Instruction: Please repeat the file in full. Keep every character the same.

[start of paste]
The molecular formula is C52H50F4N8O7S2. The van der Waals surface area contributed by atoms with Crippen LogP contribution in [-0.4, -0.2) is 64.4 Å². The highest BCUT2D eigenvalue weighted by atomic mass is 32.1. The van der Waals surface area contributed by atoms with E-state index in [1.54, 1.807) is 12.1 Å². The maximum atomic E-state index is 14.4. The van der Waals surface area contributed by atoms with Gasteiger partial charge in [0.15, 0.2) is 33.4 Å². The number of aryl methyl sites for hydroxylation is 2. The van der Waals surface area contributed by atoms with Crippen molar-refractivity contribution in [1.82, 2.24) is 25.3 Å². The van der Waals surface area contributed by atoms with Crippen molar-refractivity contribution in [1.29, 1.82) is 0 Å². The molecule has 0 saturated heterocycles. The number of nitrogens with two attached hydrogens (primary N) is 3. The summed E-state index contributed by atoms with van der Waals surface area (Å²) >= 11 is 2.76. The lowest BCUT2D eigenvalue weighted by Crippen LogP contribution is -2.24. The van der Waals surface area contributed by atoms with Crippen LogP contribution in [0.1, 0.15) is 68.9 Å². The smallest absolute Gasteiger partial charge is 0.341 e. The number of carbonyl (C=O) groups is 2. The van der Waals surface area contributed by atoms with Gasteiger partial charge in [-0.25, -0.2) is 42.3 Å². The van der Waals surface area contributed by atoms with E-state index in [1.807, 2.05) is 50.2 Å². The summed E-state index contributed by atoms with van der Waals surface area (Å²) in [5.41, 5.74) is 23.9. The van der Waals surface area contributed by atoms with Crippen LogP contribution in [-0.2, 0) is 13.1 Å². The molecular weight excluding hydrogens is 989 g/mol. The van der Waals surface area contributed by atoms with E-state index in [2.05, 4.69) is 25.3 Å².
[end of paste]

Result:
The molecular formula is C52H50F4N8O7S2. The van der Waals surface area contributed by atoms with Crippen LogP contribution in [-0.4, -0.2) is 64.4 Å². The highest BCUT2D eigenvalue weighted by atomic mass is 32.1. The van der Waals surface area contributed by atoms with E-state index in [1.54, 1.807) is 12.1 Å². The maximum atomic E-state index is 14.4. The van der Waals surface area contributed by atoms with Gasteiger partial charge in [0.15, 0.2) is 33.4 Å². The number of aryl methyl sites for hydroxylation is 2. The van der Waals surface area contributed by atoms with Crippen molar-refractivity contribution in [1.82, 2.24) is 25.3 Å². The van der Waals surface area contributed by atoms with Crippen molar-refractivity contribution in [1.29, 1.82) is 0 Å². The molecule has 0 saturated heterocycles. The number of nitrogens with two attached hydrogens (primary N) is 3. The summed E-state index contributed by atoms with van der Waals surface area (Å²) >= 11 is 2.76. The lowest BCUT2D eigenvalue weighted by Crippen LogP contribution is -2.24. The van der Waals surface area contributed by atoms with Crippen LogP contribution in [0.1, 0.15) is 68.9 Å². The smallest absolute Gasteiger partial charge is 0.341 e. The number of carbonyl (C=O) groups is 2. The van der Waals surface area contributed by atoms with Gasteiger partial charge in [-0.25, -0.2) is 42.3 Å². The van der Waals surface area contributed by atoms with E-state index in [1.807, 2.05) is 50.2 Å². The summed E-state index contributed by atoms with van der Waals surface area (Å²) in [5.41, 5.74) is 23.9. The van der Waals surface area contributed by atoms with Crippen LogP contribution in [-0.2, 0) is 13.1 Å². The molecular weight excluding hydrogens is 989 g/mol. The van der Waals surface area contributed by atoms with E-state index in [2.05, 4.69) is 25.3 Å².